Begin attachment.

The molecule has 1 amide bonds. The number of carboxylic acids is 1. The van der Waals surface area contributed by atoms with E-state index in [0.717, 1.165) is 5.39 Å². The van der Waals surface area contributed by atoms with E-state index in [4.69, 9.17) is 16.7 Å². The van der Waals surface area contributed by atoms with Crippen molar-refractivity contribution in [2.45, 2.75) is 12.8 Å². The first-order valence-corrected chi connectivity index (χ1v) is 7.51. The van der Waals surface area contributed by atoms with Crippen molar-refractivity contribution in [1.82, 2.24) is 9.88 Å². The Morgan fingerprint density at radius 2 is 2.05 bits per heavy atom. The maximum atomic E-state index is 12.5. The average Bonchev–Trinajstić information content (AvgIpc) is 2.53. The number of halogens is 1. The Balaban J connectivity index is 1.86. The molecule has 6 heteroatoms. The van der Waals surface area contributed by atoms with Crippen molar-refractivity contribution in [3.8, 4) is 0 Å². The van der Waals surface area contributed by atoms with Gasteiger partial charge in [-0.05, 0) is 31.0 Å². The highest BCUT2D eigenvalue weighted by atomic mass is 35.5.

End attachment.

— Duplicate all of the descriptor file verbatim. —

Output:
The molecule has 1 amide bonds. The number of carboxylic acids is 1. The van der Waals surface area contributed by atoms with E-state index in [0.717, 1.165) is 5.39 Å². The van der Waals surface area contributed by atoms with E-state index in [4.69, 9.17) is 16.7 Å². The van der Waals surface area contributed by atoms with Crippen molar-refractivity contribution in [2.45, 2.75) is 12.8 Å². The first-order valence-corrected chi connectivity index (χ1v) is 7.51. The van der Waals surface area contributed by atoms with Crippen molar-refractivity contribution in [1.82, 2.24) is 9.88 Å². The Morgan fingerprint density at radius 2 is 2.05 bits per heavy atom. The maximum atomic E-state index is 12.5. The average Bonchev–Trinajstić information content (AvgIpc) is 2.53. The number of halogens is 1. The Balaban J connectivity index is 1.86. The molecule has 6 heteroatoms. The van der Waals surface area contributed by atoms with Crippen molar-refractivity contribution in [3.8, 4) is 0 Å². The van der Waals surface area contributed by atoms with Gasteiger partial charge in [-0.05, 0) is 31.0 Å². The highest BCUT2D eigenvalue weighted by atomic mass is 35.5.